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Case presentation & viva Questions of a jaundice patient

 

Q: What is jaundice?why upper sclera is seen in jaundice?

A: It is a clinical condition characterized by yellow discolouration of skin and mucous membrane due to excess bilirubin in the blood.

Clinically, jaundice is seen when serum bilirubin is 0.3 mg/dL. If it is ,2.5 mg/dL, called subclinical (or anicteric hepatitis).

Jaundice should be seen in natural daylight. Bilirubin has strong affinity for elastic tissue, sclera contains plenty of elastic tissue (alsoin the skin). So, it is seen in sclera.

 

Q: What are the types of jaundice?

A: Jaundice is 3 types:
1. Prehepatic –  (predominantly unconjugated hyperbilirubinaemia).
2. Hepatocellular – (both conjugated and unconjugated hyperbilirubinaemia).
3. Posthepatic or obstructive – (predominantly conjugated hyperbilirubinaemia).

 

Q: What are the causes of jaundice?

A: Causes of jaundice: Varies according to types.

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A. Causes of Prehepatic jaundice:

1. Excess production of bilirubin (due to breakdown of RBC)—It is found in haemolytic anaemia due to any cause.
2. Reduced hepatic uptake of bilirubin or impaired conjugation:
• Gilbert syndrome.
• Drugs—sulphonamides, penicillin, rifampicin.
• Crigler–Najjar syndrome Type 1 and 2.
• Physiological jaundice of newborn.

 

B. Causes of Hepatocellular jaundice:
1. Viral hepatitis due to A, B, C, D, E,
2. Drugs—Antitubercular drugs (rifampicin, pyrazinamide, INH)
3. Metabolic—Wilson’s disease, haemochromatosis.
4. Autoimmune hepatitis.
5. Inherited disorders (Dubin–Johnson syndrome, Rotor syndrome).

 

C. Causes of Posthepatic or Obstructive jaundice:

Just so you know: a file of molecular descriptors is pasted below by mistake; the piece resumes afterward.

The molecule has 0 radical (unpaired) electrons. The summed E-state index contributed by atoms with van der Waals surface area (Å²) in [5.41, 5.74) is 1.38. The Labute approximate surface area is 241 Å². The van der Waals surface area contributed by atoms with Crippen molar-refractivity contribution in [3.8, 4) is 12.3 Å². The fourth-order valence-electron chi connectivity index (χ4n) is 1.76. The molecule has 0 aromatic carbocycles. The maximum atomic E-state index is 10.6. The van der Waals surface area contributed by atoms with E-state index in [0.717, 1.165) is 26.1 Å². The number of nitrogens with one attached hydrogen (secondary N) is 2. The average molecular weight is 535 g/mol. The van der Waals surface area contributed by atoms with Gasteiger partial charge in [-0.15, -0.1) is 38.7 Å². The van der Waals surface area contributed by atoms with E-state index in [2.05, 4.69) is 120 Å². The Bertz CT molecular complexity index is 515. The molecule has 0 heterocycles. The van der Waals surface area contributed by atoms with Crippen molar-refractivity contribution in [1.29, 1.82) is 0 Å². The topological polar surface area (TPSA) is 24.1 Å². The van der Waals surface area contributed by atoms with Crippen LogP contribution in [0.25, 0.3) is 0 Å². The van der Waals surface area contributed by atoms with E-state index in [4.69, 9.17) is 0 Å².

1. Extrahepatic:
• Choledocholithiasis.
• Carcinoma of head of pancreas.
• Cholangiocarcinoma.
• Periampullary carcinoma.
• Extrahepatic biliary atresia.
• Biliary stricture (due to trauma, sclerosing cholangitis).

2. Intrahepatic:
• Primary biliary cirrhosis (PBC).
• Primary sclerosing cholangitis.
• Viral hepatitis (causes transient intrahepatic cholestasis).

 

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Q: What history should be taken in jaundice patient?

A: History to be taken in a jaundice patient:
Anorexia, nausea and vomiting (indicates viral or drug induced hepatitis).
• Colour of the stool (yellowish, pale, dark), itching indicates obstructive jaundice.
Family history of jaundice, consanguinity of marriage among parents, associated with pallor
(indicates hereditary haemolytic anaemia, in prehepatic jaundice).
• History of contact with jaundiced patient or sexual exposure.
History of injection, infusion or blood transfusion, I/V drug abuse, tattooing or surgery
(HBV or HCV).
History of travelling abroad (hepatitis B).
• History of possible contaminated food, water, milk, other items.
• History of alcohol or any drugs.
Associated history of high fever, urinary complain (indicates leptospirosis).
Recurrent jaundice associated with any neurological abnormality (indicates Wilson’s
disease).
• Associated abdominal pain and fluctuating jaundice (indicates bile duct stricture or stone).

 

Q. What is the features of obstructive jaundice?

A: Below common

Pale, dark or clay coloured stool.
Itching of whole body.

Q. What investigations you would order in jaundice patient?

A: Investigations in jaundice:
1. Liver function tests such as serum bilirubin, SGPT, SGOT, alkaline phosphatase, prothrombin time.
2. USG of hepatobiliary system.
3. Viral markers:
• For A—anti-HAV IgM.
• For E—anti-HEV IgM.
• For B—HBsAg, HBeAg, anti-HBc.
• For C—anti-HCV.
4. Other investigation should be done according to the suspicion of cause. Such as:
• For haemolytic anaemia—Hb electrophoresis
• In obstructive jaundice—ERCP, MRCP.
• CT scan of whole abdomen.

 

Q: What is the Cause of painless progressive jaundice with palpable gallbladder:

A: Carcinoma of head of the pancreas.

 

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Q: Causes of jaundice with itching:

A:
• Obstructive jaundice
• Primary biliary cirrhosis.

 

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